— and Oliver didn’t top­ut­pen­topa­per

The Jewish Chronicle - - NEWS -

in pain,” he said. “But in the last two years, I pulled that around and knuck­led down.”

Ex­tra mo­ti­va­tion came last year af­ter do­ing a 50-mile bike ride for char­ity.

“I’ve always felt like peo­ple look down on me and that I’m not ca­pa­ble,” he said. “But do­ing the bike ride proved that even if you have a con­di­tion — even if it drains you of en­ergy or you’re in pain — you can do any­thing.

“I do­nated the money to Ward L42 at Leeds Chil­dren’s hos­pi­tal, where I spent a lot of time. They were of­ten low on re­sources.”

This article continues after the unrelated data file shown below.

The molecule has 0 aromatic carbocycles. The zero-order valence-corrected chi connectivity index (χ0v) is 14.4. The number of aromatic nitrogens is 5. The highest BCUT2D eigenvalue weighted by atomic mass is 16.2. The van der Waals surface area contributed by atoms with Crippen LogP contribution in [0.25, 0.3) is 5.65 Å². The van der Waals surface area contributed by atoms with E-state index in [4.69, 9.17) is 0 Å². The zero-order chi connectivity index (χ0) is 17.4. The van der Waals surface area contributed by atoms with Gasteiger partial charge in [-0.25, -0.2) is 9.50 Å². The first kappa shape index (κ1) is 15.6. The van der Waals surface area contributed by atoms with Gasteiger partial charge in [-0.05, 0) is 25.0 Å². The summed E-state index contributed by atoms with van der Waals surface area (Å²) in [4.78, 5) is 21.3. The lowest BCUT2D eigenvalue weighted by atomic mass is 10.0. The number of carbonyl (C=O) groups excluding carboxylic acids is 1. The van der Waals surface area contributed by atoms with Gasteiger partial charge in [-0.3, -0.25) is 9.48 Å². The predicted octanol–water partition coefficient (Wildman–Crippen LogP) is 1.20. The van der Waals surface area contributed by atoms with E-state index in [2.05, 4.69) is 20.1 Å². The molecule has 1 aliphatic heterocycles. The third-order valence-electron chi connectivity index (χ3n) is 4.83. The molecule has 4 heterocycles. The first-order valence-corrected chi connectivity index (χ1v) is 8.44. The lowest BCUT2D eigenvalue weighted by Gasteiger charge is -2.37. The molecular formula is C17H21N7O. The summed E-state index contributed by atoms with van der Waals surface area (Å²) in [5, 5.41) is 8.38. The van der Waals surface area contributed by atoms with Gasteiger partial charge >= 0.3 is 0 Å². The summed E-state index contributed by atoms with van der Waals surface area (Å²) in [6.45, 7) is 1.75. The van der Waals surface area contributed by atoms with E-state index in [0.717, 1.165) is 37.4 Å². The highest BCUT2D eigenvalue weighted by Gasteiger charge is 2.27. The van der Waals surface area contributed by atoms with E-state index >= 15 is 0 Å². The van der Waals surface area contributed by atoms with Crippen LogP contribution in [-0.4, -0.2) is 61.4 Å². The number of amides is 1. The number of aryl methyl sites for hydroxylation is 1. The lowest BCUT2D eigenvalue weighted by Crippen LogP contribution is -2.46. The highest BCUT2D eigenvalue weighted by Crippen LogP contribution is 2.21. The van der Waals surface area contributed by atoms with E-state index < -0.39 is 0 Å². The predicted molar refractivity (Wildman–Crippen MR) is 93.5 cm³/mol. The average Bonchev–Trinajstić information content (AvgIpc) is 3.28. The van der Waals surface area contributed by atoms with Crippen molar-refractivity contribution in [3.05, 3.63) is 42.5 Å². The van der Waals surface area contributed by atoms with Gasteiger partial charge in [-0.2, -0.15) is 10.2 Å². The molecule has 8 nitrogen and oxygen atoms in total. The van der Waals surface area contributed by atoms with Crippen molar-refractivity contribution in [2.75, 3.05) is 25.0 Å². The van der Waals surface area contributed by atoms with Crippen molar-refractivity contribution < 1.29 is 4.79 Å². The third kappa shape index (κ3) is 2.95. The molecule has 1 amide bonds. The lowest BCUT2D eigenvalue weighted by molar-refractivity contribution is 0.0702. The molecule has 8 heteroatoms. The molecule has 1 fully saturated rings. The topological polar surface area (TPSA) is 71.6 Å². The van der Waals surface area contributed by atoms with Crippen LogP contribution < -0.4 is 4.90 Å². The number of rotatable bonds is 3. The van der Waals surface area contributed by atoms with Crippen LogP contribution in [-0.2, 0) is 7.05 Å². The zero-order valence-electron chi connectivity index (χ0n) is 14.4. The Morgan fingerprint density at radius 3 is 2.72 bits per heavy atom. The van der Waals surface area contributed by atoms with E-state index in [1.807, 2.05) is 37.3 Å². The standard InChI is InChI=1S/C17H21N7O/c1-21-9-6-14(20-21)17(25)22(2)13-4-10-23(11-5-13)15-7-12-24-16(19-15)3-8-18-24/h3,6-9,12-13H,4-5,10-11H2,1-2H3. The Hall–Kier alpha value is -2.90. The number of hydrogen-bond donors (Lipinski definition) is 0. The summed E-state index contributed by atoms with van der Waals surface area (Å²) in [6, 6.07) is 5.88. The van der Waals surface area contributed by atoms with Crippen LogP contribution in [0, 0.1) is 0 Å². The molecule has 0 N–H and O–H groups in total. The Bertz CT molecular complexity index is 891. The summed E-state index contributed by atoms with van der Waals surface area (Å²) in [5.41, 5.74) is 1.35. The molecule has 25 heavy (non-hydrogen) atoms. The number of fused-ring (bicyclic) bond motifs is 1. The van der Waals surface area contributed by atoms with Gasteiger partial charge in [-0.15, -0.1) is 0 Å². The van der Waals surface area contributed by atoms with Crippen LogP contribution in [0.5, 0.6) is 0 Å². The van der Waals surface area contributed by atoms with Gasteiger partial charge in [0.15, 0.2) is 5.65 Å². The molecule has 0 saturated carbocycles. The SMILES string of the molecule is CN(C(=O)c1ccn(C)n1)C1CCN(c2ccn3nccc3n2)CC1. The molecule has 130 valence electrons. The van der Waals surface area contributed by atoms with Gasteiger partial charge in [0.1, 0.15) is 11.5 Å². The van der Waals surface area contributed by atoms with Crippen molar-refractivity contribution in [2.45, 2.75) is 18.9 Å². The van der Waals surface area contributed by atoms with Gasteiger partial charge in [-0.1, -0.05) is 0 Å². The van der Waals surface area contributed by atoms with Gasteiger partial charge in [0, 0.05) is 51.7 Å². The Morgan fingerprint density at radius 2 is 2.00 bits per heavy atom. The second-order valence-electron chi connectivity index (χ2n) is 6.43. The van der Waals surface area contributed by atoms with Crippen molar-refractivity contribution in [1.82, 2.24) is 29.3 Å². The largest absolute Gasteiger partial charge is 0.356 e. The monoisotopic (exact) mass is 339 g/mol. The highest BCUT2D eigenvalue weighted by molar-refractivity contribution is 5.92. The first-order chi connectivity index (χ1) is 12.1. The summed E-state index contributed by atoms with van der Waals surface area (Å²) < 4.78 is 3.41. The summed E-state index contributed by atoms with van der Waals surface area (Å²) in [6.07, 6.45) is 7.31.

Oliver credits his mother, Tracy, and three sib­lings, Char­lotte, Ash­leigh and Daniel, for help­ing him suc­ceed. The fam­ily, who be­long to the United He­brew Con­gre­ga­tion in Leeds, have always en­cour­aged him to live for the mo­ment.

“You never know what will hap­pen, but it’s best not to worry,” he said. “If I don’t have much pain to­day, I’ll take ad­van­tage of it. If I’m in pain to­mor­row, I’ll get through it.”

Mrs Sapier said: “I am just blown away by him. He is amaz­ing. I’ve always said that no mat­ter what , I’ll be proud. But he has to­tally ex­celled him­self -— I am ab­so­lutely over the moon.”

Star turn: Oliver Sapier fought against the odds from an early age

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